Marching with cause: Demonstration march gathers unprecedented numbers
HOUGHTON — More than 1,000 people of all ages gathered on the city of Houghton’s upper parking deck Wednesday for a demonstration march along Shelden Street, across the bridge to Hancock, then back, an unprecedented turnout for the Copper Country, according to police. Chanting “Black Lives Matter,” and “no peace,” the marchers reflected other peaceful displays of support for Minneapolis resident George Floyd, who was slain while in the custody of Minneapolis Police last week.
“I’m here for equality,” said Calumet resident Roxanne King. “Everyone needs to be treated the same, whether you’re black, whether you’re white, whether you’re Finnish, whether you’re Native American. You should not get different treatment, because of ethnic traits.”
King said that if she is pulled over by the police for speeding, she should receive no better treatment for being a 60-year-old white woman than should a 19-year-old “black kid.”
Law enforcement agents act as though they have a license to kill, she said, adding that among the issues making Americans feel uneasy is the number of police agencies possessing military-grade weapons and equipment.
“And they will use it,” said King. “I was on Facebook yesterday and I said: ‘If I lived in the city, I would be going elbow to elbow with a bunch of other grandmas, saying you have have to come through us before you hurt anybody,’ and make it embarrassing.”
A lot of people have cameras now, she said, and the public is finding out that the people wielding the sledgehammers to break into buildings are white people.
“So, someone is inciting the riots,” she said, “and enabling the riots, and it’s not people of color. You don’t get Indiana license plates from Lansing, when it’s a Michigan uprising.”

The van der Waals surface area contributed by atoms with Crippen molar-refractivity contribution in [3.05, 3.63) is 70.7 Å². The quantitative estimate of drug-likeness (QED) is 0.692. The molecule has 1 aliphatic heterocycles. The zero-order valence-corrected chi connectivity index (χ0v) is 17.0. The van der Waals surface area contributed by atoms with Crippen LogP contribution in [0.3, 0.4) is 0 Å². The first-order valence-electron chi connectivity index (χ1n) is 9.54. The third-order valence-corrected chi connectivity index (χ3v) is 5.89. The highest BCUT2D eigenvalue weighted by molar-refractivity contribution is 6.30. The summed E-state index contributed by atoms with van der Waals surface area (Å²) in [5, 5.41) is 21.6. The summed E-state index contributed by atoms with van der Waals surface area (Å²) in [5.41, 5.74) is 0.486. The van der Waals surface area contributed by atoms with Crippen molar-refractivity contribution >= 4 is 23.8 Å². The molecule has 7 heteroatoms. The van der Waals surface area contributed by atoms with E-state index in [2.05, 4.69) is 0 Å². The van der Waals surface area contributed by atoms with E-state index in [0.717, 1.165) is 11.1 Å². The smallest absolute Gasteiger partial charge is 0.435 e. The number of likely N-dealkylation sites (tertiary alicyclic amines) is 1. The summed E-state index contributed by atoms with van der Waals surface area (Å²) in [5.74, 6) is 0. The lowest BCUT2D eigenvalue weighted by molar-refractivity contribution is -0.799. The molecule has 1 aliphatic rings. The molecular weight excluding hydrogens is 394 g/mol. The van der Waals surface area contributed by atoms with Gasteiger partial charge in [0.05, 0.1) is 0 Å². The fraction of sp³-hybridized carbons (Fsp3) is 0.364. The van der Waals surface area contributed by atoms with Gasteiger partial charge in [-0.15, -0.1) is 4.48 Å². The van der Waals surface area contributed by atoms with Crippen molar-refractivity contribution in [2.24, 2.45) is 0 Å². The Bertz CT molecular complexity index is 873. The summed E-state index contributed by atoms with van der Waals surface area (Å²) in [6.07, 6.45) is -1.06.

King said she did not know if the event was a march or a protest, but for her it was a demonstration.
“It’s a ‘Hey, guys, we’re not happy with the way the situation is,'” she said.
King said that she did not feel the demonstration was aimed at local police, but at the system in general. It is difficult for many to travel to the larger Midwestern cities, she said.
“So, we have to do it up here, in the U.P.,” said King, “because this is where we are. We don’t have a choice. And I think it’s scaring the pants off some people who suddenly feel that it’s necessary that it’s okay to use military force against people recognizing their First Amendment Rights.”
Houghton County Sheriff, Brian McLean, was present for the beginning of the march, and said his department was hoping for a nice, friendly protest march.
“We’re here to support everybody and keep everybody safe,” said McLean. “That’s what we’re looking for.”
Hancock City Police Chief, Wayne Butler, offered similar sentiments as did McLean.
“I’m thinking that we’re going to have a safe walk,” Butler said, “and we’re going to get these folks across the bridge, both ways, and it’s going to be a great day for everybody.”
While the march was indeed peaceful, it was well organized, as the walkers kept safe and orderly. Before the march began, one of the organizers used a megaphone to address the large gathering, informing them that she had extra signs in her vehicle in case anyone wanted one, and there were bottles of water available for those who wanted refreshment.
“We’re going to get started soon,” she said. “We’re going to march across the bridge, and we’re going to loop around underneath, then come back up on the other side, and then we’re going to walk back across.”
She told the marchers there would be brief breaks on the bridge along the march, so people can read the signs as they drive by.
“Thank you so much for all of this,” she said in response to applause, “but I would not like the spotlight to be on me today. I would like it to be on all the voices that are unheard throughout America, and I would just like to bring everyone together and talk about all the issues.”